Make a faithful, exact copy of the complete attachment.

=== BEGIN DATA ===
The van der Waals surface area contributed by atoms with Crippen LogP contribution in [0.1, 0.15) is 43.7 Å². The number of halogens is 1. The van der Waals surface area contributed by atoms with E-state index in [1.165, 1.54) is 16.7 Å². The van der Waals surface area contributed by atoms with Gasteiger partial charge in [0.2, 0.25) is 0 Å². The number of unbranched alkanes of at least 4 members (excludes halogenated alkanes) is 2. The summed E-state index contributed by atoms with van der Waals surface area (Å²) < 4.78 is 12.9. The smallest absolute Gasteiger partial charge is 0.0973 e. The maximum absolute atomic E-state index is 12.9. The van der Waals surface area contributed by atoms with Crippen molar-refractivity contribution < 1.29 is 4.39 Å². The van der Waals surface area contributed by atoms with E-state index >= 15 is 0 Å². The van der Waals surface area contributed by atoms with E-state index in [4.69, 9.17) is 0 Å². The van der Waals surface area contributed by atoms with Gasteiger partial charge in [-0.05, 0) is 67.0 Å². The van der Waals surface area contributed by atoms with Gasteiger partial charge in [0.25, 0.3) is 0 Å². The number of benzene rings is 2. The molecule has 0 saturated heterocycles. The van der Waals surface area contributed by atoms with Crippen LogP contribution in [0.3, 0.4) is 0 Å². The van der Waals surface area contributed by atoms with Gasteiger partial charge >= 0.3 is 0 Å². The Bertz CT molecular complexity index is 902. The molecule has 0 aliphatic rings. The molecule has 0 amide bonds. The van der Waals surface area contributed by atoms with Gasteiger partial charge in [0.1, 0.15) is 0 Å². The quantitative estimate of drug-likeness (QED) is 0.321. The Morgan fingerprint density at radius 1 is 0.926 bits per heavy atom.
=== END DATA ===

The van der Waals surface area contributed by atoms with Crippen LogP contribution in [0.1, 0.15) is 43.7 Å². The number of halogens is 1. The van der Waals surface area contributed by atoms with E-state index in [1.165, 1.54) is 16.7 Å². The van der Waals surface area contributed by atoms with Gasteiger partial charge in [0.2, 0.25) is 0 Å². The number of unbranched alkanes of at least 4 members (excludes halogenated alkanes) is 2. The summed E-state index contributed by atoms with van der Waals surface area (Å²) < 4.78 is 12.9. The smallest absolute Gasteiger partial charge is 0.0973 e. The maximum absolute atomic E-state index is 12.9. The van der Waals surface area contributed by atoms with Crippen molar-refractivity contribution < 1.29 is 4.39 Å². The van der Waals surface area contributed by atoms with E-state index >= 15 is 0 Å². The van der Waals surface area contributed by atoms with E-state index in [4.69, 9.17) is 0 Å². The van der Waals surface area contributed by atoms with Gasteiger partial charge in [-0.05, 0) is 67.0 Å². The van der Waals surface area contributed by atoms with Gasteiger partial charge in [0.25, 0.3) is 0 Å². The number of benzene rings is 2. The molecule has 0 saturated heterocycles. The van der Waals surface area contributed by atoms with Crippen LogP contribution in [0.3, 0.4) is 0 Å². The van der Waals surface area contributed by atoms with Gasteiger partial charge >= 0.3 is 0 Å². The Bertz CT molecular complexity index is 902. The molecule has 0 aliphatic rings. The molecule has 0 amide bonds. The van der Waals surface area contributed by atoms with Gasteiger partial charge in [0.1, 0.15) is 0 Å². The quantitative estimate of drug-likeness (QED) is 0.321. The Morgan fingerprint density at radius 1 is 0.926 bits per heavy atom.